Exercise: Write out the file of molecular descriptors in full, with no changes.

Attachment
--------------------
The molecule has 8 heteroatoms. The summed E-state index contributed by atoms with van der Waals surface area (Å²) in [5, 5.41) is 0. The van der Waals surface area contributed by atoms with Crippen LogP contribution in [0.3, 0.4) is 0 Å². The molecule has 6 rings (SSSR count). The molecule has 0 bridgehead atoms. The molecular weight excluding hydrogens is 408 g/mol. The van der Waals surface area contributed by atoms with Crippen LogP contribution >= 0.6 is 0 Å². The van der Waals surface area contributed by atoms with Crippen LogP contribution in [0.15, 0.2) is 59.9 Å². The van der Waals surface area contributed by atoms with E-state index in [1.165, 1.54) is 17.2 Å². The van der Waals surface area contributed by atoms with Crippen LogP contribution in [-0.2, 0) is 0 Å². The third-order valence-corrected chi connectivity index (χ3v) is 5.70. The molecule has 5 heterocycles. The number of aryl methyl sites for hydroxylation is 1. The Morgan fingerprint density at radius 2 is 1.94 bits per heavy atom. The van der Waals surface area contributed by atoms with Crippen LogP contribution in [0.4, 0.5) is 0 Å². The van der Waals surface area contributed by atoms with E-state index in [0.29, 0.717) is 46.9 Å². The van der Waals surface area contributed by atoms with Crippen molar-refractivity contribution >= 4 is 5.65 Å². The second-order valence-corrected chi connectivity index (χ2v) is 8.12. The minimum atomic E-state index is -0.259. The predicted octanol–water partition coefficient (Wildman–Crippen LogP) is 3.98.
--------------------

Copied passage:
The molecule has 8 heteroatoms. The summed E-state index contributed by atoms with van der Waals surface area (Å²) in [5, 5.41) is 0. The van der Waals surface area contributed by atoms with Crippen LogP contribution in [0.3, 0.4) is 0 Å². The molecule has 6 rings (SSSR count). The molecule has 0 bridgehead atoms. The molecular weight excluding hydrogens is 408 g/mol. The van der Waals surface area contributed by atoms with Crippen LogP contribution >= 0.6 is 0 Å². The van der Waals surface area contributed by atoms with Crippen LogP contribution in [0.15, 0.2) is 59.9 Å². The van der Waals surface area contributed by atoms with E-state index in [1.165, 1.54) is 17.2 Å². The van der Waals surface area contributed by atoms with Crippen LogP contribution in [-0.2, 0) is 0 Å². The third-order valence-corrected chi connectivity index (χ3v) is 5.70. The molecule has 5 heterocycles. The number of aryl methyl sites for hydroxylation is 1. The Morgan fingerprint density at radius 2 is 1.94 bits per heavy atom. The van der Waals surface area contributed by atoms with Crippen LogP contribution in [0.4, 0.5) is 0 Å². The van der Waals surface area contributed by atoms with E-state index in [0.29, 0.717) is 46.9 Å². The van der Waals surface area contributed by atoms with Crippen molar-refractivity contribution >= 4 is 5.65 Å². The second-order valence-corrected chi connectivity index (χ2v) is 8.12. The minimum atomic E-state index is -0.259. The predicted octanol–water partition coefficient (Wildman–Crippen LogP) is 3.98.